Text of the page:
A couple of years ago, my younger brother took his own life. It was incredibly sudden and shocking.
My brother was mentally ill, but undiagnosed, and he successfully hid his illness from everyone in the family. As you can imagine, his death has had a deeply profound impact on my life and it has raised a lot of very hard questions.
I see a lot of information about suicide prevention week, and about raising awareness about mental illness. I applaud the effort, but I do wonder what any single person can do to prevent suicide. It will take an all-of-society effort, a radical rethink not just of our health service but our entire culture.
Until then, one thing I am able to do is talk to people who have experienced similar things to me. And, carrying a camera around with me wherever I go, gives me an excuse to talk to all kinds of people.
Recently I had the great pleasure of meeting Lauren, a bright 22-year-old woman living in a small town in Wales, with her mum and a pet tortoise. She takes her tortoise, Cookie, for walks in the town, so her mum knitted a jumper for it.
I got talking to Lauren about her life. She is a funny, quirky young lady who speaks her own mind. She also has a notably frank relationship with her mum. Seeing the two of them together is an instructive experience: if more of us were able to be so open with our thoughts and feelings with our parents, how much easier life would be. How much pain might be avoided.
Lauren describes herself as contented and cheerful, despite suffering from depression. The fact that the two things might simultaneously be true - feeling contented, and suffering from depression - was something I had not previously appreciated.
Her depression, in many ways, seems to be the cause of the rock-solid relationship with her mum. A couple of years ago things got so bad that Lauren took an overdose of paracetamol. Her mum found her in time and took her to hospital. She made a full recovery and, since then, the two of them have been very open with each other.
“A couple of days before it happened, the decision became clear to me, and there would have been no talking me out of it. It was completely non-rational. It’s like a switch had been flicked inside my brain and there was no other way - I had to end my life, and end the pain. I felt nothing-ness, I was done.” says Lauren.
Cheryl says that Lauren was laughing and joking the day she tried to kill herself. “It was just like any other day,” says Cheryl.
I remember my own brother came to visit me a few days before he killed himself, and I could not remember a time when he’d last been so friendly and attentive. It’s one of those cruel things, the calm before the storm, when a person has reconciled themselves to suicide and there is a period of acceptance that comes across as good spirits.
Since it happened I have asked myself many times whether there was anything I might have done to talk him out of it, that is, if I’d somehow known what he was planning. But hearing Lauren talk like this, I’m pretty sure nothing could have stopped him once he’d passed the point of no return.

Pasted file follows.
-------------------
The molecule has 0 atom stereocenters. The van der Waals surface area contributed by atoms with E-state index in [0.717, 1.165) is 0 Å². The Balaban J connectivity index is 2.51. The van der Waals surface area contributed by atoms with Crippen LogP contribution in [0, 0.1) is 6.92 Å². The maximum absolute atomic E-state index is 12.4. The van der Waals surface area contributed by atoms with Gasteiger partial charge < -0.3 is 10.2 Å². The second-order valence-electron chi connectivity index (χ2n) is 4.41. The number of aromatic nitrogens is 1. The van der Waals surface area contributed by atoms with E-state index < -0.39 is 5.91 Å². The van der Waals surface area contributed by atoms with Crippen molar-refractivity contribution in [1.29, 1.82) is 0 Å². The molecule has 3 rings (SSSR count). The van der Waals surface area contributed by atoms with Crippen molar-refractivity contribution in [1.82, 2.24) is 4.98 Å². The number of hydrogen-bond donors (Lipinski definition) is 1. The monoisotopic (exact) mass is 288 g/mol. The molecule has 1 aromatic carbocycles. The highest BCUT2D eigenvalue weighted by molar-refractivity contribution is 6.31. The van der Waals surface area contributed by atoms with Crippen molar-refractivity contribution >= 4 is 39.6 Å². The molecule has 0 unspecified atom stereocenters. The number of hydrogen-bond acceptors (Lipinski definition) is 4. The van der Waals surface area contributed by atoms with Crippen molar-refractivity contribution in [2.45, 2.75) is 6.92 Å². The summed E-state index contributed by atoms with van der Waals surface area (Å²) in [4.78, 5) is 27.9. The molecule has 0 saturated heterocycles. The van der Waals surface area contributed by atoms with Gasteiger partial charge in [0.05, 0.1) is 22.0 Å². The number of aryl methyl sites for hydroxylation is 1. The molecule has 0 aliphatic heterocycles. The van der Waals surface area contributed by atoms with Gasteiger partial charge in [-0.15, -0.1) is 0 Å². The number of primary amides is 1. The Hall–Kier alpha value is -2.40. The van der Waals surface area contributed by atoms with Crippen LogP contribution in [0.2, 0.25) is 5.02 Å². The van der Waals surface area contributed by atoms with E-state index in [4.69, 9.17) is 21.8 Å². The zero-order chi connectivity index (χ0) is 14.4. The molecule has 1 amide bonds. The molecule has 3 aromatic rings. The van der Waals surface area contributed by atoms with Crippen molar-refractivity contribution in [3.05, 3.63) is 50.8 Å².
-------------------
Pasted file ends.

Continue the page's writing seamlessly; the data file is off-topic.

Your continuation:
These days, to try and prevent things from getting bad, Lauren is incredibly open with her mum about how she is feeling.
“If Lauren is hyper, or tells me she’s feeling down, it makes me panic,” says Cheryl. “It helps to know how Lauren is feeling, even if it means that I worry more than usual.
“Obviously, depression has a massive knock-on effect on the family. I felt so guilty that she went through this, and I didn’t know,” says Cheryl.
Lauren steps in immediately and says that her mum mustn’t live with guilt, because she isn’t to blame. “Some people have situational depression. But for me, it’s to do with how my brain works, the chemicals, my Asperger’s. It’s just how I am.”
So, she has her mum, and her love of animals. What else helps Lauren? She mentions two things. First, she is a keen artist. She has hundreds of sketch books and she says that drawing brings her relief. Each time they go on holiday she sketches, and now she has a massive visual record of some of her most important memories. As a photographer, I can certainly attest to the affirmative power of being creative. And second, moving to a new town has helped her feel more contented. “It’s about finding somewhere you fit,” she says.
“I know that I will always have depression, and I’ve accepted it. In the past I’ve been so high that I never thought I’d feel depressed again. And then later on, I felt so low that I’ve tried to take my own life,” she says. “Now, I’d say there’s only a 0.1% possibility of trying again to take my own life, but you never know. There’s always that possibility, however remote. And that means it’s really important to keep talking about this stuff even when people are feeling better.”
She is so matter of fact about this. And her mum is standing next to her, nodding supportively. It is really quite extraordinary, and refreshing. Lucky Lauren, and lucky Cheryl, to have each other. I’m sure they will for many years to come.